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Native American Heritage Month: About

Resources in celebration of the history and culture of the indigenous communities and tribal nations of America. More resources at nativeamericanheritagemonth.gov

About

Each November we recognize the culture and history of the indigenous people of the United States. Signed into law in 1990, this honorary month aims to share Native American traditions, communities, and contemporary issues. There are currently 573 federally-recognized tribal nations in the United States, as well as an additional 66 nations recognized by states. 

The Lenape

DeSales University sits on the traditional homeland of the Lenape, also known as the Leni Lenape, Lenni Lenape, or the Delaware. The matrilineal society originally spread throughout modern day Pennsylvania, Delaware, New Jersey, New York, and Connecticut. During the 18th century, the Lenape were pushed out of this homeland by expanding European colonization and by the 1860s the remaining Lenape were forcibly removed to Oklahoma under the United States Indian removal policy (Library of Congress Indian Removal Act Guide).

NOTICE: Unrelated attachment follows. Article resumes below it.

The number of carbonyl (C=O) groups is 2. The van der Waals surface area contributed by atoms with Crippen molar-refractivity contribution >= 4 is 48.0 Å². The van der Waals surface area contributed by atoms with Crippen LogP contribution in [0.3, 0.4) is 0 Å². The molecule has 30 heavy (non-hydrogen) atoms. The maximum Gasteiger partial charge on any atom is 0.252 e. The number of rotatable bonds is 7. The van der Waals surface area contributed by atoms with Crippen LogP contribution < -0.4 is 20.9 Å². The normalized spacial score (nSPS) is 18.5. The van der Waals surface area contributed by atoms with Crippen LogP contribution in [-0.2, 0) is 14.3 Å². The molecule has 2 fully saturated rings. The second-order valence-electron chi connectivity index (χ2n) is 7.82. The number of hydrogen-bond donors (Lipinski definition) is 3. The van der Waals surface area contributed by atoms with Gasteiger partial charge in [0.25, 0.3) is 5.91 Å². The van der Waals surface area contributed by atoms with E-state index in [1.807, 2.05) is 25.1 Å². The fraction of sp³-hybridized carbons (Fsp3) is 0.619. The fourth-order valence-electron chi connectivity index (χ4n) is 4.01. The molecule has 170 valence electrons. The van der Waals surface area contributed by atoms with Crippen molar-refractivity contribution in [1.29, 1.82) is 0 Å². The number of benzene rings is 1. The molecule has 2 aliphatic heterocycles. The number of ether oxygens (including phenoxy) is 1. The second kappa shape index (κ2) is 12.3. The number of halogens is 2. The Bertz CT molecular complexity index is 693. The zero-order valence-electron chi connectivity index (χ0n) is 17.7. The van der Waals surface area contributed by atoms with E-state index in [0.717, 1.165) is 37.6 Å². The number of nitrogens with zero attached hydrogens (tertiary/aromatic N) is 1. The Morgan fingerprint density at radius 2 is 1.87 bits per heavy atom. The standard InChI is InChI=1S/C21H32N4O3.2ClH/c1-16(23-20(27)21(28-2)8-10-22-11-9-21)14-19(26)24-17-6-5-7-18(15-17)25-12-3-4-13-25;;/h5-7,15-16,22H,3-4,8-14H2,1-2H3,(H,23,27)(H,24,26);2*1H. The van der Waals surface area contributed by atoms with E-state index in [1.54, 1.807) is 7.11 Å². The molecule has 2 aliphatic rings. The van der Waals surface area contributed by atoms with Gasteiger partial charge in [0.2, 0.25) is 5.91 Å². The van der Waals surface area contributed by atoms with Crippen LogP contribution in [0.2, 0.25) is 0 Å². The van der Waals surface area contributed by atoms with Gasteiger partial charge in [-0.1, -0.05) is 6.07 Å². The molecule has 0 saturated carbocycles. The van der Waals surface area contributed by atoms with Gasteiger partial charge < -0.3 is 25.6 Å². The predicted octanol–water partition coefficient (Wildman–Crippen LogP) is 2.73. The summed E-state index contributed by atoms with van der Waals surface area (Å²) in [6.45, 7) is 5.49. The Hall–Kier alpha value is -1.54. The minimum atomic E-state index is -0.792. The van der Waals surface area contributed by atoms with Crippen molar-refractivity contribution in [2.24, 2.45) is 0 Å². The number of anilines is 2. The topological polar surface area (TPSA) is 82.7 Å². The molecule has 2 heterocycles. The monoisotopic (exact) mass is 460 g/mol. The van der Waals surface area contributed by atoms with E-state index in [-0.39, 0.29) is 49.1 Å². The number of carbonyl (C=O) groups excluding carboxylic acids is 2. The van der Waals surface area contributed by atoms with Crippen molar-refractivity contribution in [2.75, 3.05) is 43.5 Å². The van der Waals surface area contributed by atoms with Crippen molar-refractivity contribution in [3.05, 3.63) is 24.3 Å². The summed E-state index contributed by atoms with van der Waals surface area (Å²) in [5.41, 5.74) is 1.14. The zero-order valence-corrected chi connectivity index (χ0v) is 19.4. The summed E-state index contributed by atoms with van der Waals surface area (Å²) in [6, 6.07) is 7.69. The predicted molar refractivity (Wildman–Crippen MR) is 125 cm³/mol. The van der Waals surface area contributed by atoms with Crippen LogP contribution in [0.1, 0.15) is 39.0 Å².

Lenape people are a part of three federally recognized tribes (Delaware Nation, Delaware Tribe of Indians, and Stockbridge-Munsee Community) and three First Nations communities in Canada (Munsee-Delaware Nation, Moravian of the Thames First Nation, and Delaware of Six Nations). There are a number of state and local groups of Lenape, including the Lenape Nation of Pennsylvania and the Nanitcoke Lenni-Lenape of New Jersey.

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